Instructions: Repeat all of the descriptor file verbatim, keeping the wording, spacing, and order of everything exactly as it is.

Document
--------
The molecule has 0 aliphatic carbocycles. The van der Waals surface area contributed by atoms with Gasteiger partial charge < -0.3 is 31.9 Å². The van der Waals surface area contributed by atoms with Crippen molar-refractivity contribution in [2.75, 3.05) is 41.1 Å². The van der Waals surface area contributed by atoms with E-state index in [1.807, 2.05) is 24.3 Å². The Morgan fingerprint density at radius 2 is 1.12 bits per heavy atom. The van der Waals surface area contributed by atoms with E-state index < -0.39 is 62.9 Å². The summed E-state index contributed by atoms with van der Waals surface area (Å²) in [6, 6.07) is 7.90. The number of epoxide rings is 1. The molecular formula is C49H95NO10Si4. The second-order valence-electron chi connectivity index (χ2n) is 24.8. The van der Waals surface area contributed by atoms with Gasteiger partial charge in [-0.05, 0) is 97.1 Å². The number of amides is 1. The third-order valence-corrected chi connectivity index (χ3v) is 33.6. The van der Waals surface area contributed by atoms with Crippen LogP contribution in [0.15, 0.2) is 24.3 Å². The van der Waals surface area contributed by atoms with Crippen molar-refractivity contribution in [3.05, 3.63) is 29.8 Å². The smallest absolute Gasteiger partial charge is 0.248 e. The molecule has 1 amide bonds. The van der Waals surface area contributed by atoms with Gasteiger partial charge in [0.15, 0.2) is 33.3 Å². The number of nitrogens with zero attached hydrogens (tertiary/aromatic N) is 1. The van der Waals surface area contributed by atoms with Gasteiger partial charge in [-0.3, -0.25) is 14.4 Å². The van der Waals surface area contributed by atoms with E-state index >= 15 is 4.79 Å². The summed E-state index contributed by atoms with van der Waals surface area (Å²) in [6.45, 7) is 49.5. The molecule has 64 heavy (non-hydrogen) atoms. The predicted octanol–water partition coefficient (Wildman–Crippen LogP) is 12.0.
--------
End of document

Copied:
The molecule has 0 aliphatic carbocycles. The van der Waals surface area contributed by atoms with Gasteiger partial charge < -0.3 is 31.9 Å². The van der Waals surface area contributed by atoms with Crippen molar-refractivity contribution in [2.75, 3.05) is 41.1 Å². The van der Waals surface area contributed by atoms with E-state index in [1.807, 2.05) is 24.3 Å². The Morgan fingerprint density at radius 2 is 1.12 bits per heavy atom. The van der Waals surface area contributed by atoms with E-state index < -0.39 is 62.9 Å². The summed E-state index contributed by atoms with van der Waals surface area (Å²) in [6, 6.07) is 7.90. The number of epoxide rings is 1. The molecular formula is C49H95NO10Si4. The second-order valence-electron chi connectivity index (χ2n) is 24.8. The van der Waals surface area contributed by atoms with Gasteiger partial charge in [-0.05, 0) is 97.1 Å². The number of amides is 1. The third-order valence-corrected chi connectivity index (χ3v) is 33.6. The van der Waals surface area contributed by atoms with Crippen LogP contribution in [0.15, 0.2) is 24.3 Å². The van der Waals surface area contributed by atoms with Crippen molar-refractivity contribution in [3.05, 3.63) is 29.8 Å². The smallest absolute Gasteiger partial charge is 0.248 e. The molecule has 1 amide bonds. The van der Waals surface area contributed by atoms with Gasteiger partial charge in [0.15, 0.2) is 33.3 Å². The number of nitrogens with zero attached hydrogens (tertiary/aromatic N) is 1. The van der Waals surface area contributed by atoms with Gasteiger partial charge in [-0.3, -0.25) is 14.4 Å². The van der Waals surface area contributed by atoms with E-state index >= 15 is 4.79 Å². The summed E-state index contributed by atoms with van der Waals surface area (Å²) in [6.45, 7) is 49.5. The molecule has 64 heavy (non-hydrogen) atoms. The predicted octanol–water partition coefficient (Wildman–Crippen LogP) is 12.0.